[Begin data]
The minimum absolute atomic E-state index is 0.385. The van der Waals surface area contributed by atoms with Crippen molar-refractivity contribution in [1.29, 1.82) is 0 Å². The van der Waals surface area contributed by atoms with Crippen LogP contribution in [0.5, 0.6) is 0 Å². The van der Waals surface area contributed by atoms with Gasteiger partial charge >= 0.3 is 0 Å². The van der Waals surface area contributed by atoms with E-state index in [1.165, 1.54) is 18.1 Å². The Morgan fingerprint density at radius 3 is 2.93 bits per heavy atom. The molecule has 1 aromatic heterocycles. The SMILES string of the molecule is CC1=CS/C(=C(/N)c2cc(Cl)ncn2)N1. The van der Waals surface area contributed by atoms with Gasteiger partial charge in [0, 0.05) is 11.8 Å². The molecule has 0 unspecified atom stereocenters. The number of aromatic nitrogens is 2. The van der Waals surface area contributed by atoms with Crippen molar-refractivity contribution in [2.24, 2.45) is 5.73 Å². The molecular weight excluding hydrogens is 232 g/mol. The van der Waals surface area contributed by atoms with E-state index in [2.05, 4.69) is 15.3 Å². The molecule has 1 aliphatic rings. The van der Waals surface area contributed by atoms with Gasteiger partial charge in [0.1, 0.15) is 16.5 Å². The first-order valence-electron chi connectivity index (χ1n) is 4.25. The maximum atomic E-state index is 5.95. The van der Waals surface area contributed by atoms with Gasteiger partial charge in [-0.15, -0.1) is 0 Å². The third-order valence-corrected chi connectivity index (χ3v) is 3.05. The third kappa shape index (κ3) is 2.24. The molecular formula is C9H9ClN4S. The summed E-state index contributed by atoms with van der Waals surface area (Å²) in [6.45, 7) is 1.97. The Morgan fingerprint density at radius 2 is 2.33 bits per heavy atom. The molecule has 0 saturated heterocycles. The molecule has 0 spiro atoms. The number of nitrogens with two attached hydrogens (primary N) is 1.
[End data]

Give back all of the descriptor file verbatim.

The minimum absolute atomic E-state index is 0.385. The van der Waals surface area contributed by atoms with Crippen molar-refractivity contribution in [1.29, 1.82) is 0 Å². The van der Waals surface area contributed by atoms with Crippen LogP contribution in [0.5, 0.6) is 0 Å². The van der Waals surface area contributed by atoms with Gasteiger partial charge >= 0.3 is 0 Å². The van der Waals surface area contributed by atoms with E-state index in [1.165, 1.54) is 18.1 Å². The Morgan fingerprint density at radius 3 is 2.93 bits per heavy atom. The molecule has 1 aromatic heterocycles. The SMILES string of the molecule is CC1=CS/C(=C(/N)c2cc(Cl)ncn2)N1. The van der Waals surface area contributed by atoms with Gasteiger partial charge in [0, 0.05) is 11.8 Å². The molecule has 0 unspecified atom stereocenters. The number of aromatic nitrogens is 2. The van der Waals surface area contributed by atoms with Crippen molar-refractivity contribution in [2.24, 2.45) is 5.73 Å². The molecular weight excluding hydrogens is 232 g/mol. The van der Waals surface area contributed by atoms with E-state index in [2.05, 4.69) is 15.3 Å². The molecule has 1 aliphatic rings. The van der Waals surface area contributed by atoms with Gasteiger partial charge in [0.1, 0.15) is 16.5 Å². The first-order valence-electron chi connectivity index (χ1n) is 4.25. The maximum atomic E-state index is 5.95. The van der Waals surface area contributed by atoms with Gasteiger partial charge in [-0.15, -0.1) is 0 Å². The third-order valence-corrected chi connectivity index (χ3v) is 3.05. The third kappa shape index (κ3) is 2.24. The molecular formula is C9H9ClN4S. The summed E-state index contributed by atoms with van der Waals surface area (Å²) in [6.45, 7) is 1.97. The Morgan fingerprint density at radius 2 is 2.33 bits per heavy atom. The molecule has 0 saturated heterocycles. The molecule has 0 spiro atoms. The number of nitrogens with two attached hydrogens (primary N) is 1.